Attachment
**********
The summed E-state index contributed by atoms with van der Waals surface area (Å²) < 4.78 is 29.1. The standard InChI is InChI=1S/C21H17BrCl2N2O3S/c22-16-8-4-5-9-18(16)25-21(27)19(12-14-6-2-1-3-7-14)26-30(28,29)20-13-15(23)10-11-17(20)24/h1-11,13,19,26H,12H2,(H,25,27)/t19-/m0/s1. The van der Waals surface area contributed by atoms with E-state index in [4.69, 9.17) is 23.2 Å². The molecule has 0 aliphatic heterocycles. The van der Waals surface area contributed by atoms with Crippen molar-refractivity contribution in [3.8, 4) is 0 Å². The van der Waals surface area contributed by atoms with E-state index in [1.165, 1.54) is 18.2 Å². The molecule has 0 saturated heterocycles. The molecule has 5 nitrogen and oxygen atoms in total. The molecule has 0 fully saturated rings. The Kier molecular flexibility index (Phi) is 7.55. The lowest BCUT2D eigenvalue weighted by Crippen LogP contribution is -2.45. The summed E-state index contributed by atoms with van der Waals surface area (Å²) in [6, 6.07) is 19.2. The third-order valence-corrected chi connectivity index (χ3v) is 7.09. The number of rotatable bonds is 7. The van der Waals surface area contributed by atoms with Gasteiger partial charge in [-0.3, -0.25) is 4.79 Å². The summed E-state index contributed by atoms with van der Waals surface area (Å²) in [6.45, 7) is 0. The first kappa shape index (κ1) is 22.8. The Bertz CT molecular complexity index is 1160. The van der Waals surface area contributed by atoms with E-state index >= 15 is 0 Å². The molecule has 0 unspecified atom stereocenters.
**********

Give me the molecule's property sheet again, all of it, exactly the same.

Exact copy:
The summed E-state index contributed by atoms with van der Waals surface area (Å²) < 4.78 is 29.1. The standard InChI is InChI=1S/C21H17BrCl2N2O3S/c22-16-8-4-5-9-18(16)25-21(27)19(12-14-6-2-1-3-7-14)26-30(28,29)20-13-15(23)10-11-17(20)24/h1-11,13,19,26H,12H2,(H,25,27)/t19-/m0/s1. The van der Waals surface area contributed by atoms with E-state index in [4.69, 9.17) is 23.2 Å². The molecule has 0 aliphatic heterocycles. The van der Waals surface area contributed by atoms with Crippen molar-refractivity contribution in [3.8, 4) is 0 Å². The van der Waals surface area contributed by atoms with E-state index in [1.165, 1.54) is 18.2 Å². The molecule has 0 saturated heterocycles. The molecule has 5 nitrogen and oxygen atoms in total. The molecule has 0 fully saturated rings. The Kier molecular flexibility index (Phi) is 7.55. The lowest BCUT2D eigenvalue weighted by Crippen LogP contribution is -2.45. The summed E-state index contributed by atoms with van der Waals surface area (Å²) in [6, 6.07) is 19.2. The third-order valence-corrected chi connectivity index (χ3v) is 7.09. The number of rotatable bonds is 7. The van der Waals surface area contributed by atoms with Gasteiger partial charge in [-0.3, -0.25) is 4.79 Å². The summed E-state index contributed by atoms with van der Waals surface area (Å²) in [6.45, 7) is 0. The first kappa shape index (κ1) is 22.8. The Bertz CT molecular complexity index is 1160. The van der Waals surface area contributed by atoms with E-state index >= 15 is 0 Å². The molecule has 0 unspecified atom stereocenters.